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Description

“It can start with a knock on the door one morning. It is the local Indian agent, or the parish priest, or, perhaps, a Mounted Police officer.” So began the school experience of many Indigenous children in Canada for more than a hundred years, and so begins the history of residential schools prepared by the Truth and Reconciliation Commission of Canada (TRC). Between 2008 and 2015, the TRC provided opportunities for individuals, families, and communities to share their experiences of residential schools and released several reports based on 7000 survivor statements and five million documents from government, churches, and schools, as well as a solid grounding in secondary sources.

A Knock on the Door, published in collaboration with the National Research Centre for Truth and Reconciliation, gathers material from the several reports the TRC has produced to present the essential history and legacy of residential schools in a concise and accessible package that includes new materials to help inform and contextualize the journey to reconciliation that Canadians are now embarked upon.

Survivor and former national chief of the Assembly First Nations, Phil Fontaine, provides a foreword, and an afterword introduces the holdings and opportunities of the National Centre for Truth and Reconciliation, home to the archive of recordings, and documents collected by the TRC. 

As Aimée Craft writes in the afterword, knowing the historical backdrop of residential schooling and its legacy is essential to the work of reconciliation. In the past, agents of the Canadian state knocked on the doors of Indigenous families to take the children to school. Now, the survivors have shared their truths and knocked back. It is time for Canadians to open the door to mutual understanding, respect, and reconciliation.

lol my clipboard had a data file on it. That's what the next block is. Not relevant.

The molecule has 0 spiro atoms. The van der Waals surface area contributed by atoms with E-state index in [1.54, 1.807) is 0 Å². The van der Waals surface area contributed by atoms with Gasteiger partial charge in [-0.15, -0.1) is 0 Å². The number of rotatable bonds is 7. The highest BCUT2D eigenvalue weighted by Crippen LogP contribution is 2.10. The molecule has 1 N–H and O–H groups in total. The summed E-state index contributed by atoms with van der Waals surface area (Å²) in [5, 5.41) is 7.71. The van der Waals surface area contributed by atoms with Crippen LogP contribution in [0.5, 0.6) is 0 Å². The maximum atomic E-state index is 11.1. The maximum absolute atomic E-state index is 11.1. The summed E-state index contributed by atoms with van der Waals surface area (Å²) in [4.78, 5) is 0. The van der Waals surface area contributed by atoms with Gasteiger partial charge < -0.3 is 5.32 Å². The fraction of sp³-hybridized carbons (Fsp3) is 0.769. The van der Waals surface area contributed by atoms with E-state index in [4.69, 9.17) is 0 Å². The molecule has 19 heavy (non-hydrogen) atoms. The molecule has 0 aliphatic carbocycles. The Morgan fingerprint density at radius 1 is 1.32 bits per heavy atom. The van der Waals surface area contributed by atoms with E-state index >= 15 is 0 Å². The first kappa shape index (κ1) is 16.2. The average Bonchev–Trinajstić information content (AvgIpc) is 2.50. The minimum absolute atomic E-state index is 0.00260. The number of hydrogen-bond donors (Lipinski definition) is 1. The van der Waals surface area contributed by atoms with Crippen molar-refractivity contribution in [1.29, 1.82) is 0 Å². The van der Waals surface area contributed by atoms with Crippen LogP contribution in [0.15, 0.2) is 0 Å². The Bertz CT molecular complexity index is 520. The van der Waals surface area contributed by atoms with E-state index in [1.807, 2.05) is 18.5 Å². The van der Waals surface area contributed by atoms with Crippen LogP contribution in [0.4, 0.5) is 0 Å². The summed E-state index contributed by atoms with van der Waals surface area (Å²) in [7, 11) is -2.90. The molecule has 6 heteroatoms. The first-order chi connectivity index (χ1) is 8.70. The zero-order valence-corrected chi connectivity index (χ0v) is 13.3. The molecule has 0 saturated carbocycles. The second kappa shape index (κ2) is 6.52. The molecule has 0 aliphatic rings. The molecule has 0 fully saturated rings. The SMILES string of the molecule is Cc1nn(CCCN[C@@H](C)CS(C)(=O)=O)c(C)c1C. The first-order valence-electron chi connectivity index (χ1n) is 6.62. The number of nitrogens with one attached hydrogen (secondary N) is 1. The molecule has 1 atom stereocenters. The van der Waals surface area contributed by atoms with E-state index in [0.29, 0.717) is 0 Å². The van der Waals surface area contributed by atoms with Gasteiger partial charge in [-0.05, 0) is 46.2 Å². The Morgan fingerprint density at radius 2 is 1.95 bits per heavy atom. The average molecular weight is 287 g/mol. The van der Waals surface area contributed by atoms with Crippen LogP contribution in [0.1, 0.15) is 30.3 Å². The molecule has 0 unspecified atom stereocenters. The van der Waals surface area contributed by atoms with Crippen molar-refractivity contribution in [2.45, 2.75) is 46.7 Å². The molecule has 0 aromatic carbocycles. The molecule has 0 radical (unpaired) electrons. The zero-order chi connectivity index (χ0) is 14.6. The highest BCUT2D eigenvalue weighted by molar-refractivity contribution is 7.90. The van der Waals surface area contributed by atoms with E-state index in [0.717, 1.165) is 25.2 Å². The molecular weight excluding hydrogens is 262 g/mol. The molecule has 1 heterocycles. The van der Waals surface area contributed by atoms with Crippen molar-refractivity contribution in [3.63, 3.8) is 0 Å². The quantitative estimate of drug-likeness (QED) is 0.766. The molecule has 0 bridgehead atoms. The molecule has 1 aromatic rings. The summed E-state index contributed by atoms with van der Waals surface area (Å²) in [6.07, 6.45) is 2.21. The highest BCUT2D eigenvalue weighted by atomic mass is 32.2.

©2015 Truth and Reconciliation Commission of Canada (P)2021 University of Manitoba Press

Ce que les critiques en disent

A Knock on the Door is a book that I hope every Canadian will read, and read deeply. The transformation of this country begins with acknowledging what happened after that knock on the door. Acknowledging, understanding the implications, and then resolving to do something for positive change. It's right that the TRC Calls to Action are included, for we are all called to action.” (Shelagh Rogers, OC, TRC Honorary Witness)

“A compelling book that is both accessible and well-documented.” (Publishers Weekly

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  • Au global
    4 out of 5 stars
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  • me
  • 2021-06-29

Not an easy read, glad I did

If you are expecting a novel, look elsewhere. This is a point by point presentation of facts. These are facts that the education system and my government failed to teach me over 62 years. Whether you pick this book, or a different one, educate yourself on the Indian residential schools. It will open a window to where things are today and changes that can be made either as individuals or as a country to improve things. The first step is knowledge. So glad I read this. The narrator's voice is easy to listen to but it is not written in a story format. Whatever your preferences are, find a book on the subject and read.

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Like listening to a text book.

I wish it was written as a story where you could follow a couple of children's lives but this is just footnotes and comments. Footnote one: we cried all the time, Footnote two: there was no love. Foot note three: we learned how to be scared all the time. etc..... Not a direct quote of books correct, not correct footnote numbers but you get the idea. I made it up to Footnote 57. I would return it if I could but apparently you have the silver membership to be able to return.

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